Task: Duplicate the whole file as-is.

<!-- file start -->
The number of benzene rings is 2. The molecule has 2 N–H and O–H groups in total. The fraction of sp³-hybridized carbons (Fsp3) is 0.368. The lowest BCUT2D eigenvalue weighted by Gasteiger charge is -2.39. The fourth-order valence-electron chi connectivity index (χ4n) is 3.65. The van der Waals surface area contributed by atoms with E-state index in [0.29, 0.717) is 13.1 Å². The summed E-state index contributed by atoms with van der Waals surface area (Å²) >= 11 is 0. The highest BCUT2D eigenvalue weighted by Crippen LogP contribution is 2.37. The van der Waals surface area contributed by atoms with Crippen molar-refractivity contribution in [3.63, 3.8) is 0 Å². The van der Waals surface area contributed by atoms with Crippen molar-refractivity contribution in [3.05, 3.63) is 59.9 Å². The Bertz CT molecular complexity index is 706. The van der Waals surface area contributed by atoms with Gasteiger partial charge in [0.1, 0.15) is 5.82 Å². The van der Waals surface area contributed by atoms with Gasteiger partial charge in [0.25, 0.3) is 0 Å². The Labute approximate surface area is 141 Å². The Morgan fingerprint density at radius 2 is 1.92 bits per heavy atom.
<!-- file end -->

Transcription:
The number of benzene rings is 2. The molecule has 2 N–H and O–H groups in total. The fraction of sp³-hybridized carbons (Fsp3) is 0.368. The lowest BCUT2D eigenvalue weighted by Gasteiger charge is -2.39. The fourth-order valence-electron chi connectivity index (χ4n) is 3.65. The van der Waals surface area contributed by atoms with E-state index in [0.29, 0.717) is 13.1 Å². The summed E-state index contributed by atoms with van der Waals surface area (Å²) >= 11 is 0. The highest BCUT2D eigenvalue weighted by Crippen LogP contribution is 2.37. The van der Waals surface area contributed by atoms with Crippen molar-refractivity contribution in [3.63, 3.8) is 0 Å². The van der Waals surface area contributed by atoms with Crippen molar-refractivity contribution in [3.05, 3.63) is 59.9 Å². The Bertz CT molecular complexity index is 706. The van der Waals surface area contributed by atoms with Gasteiger partial charge in [0.1, 0.15) is 5.82 Å². The van der Waals surface area contributed by atoms with Gasteiger partial charge in [0.25, 0.3) is 0 Å². The Labute approximate surface area is 141 Å². The Morgan fingerprint density at radius 2 is 1.92 bits per heavy atom.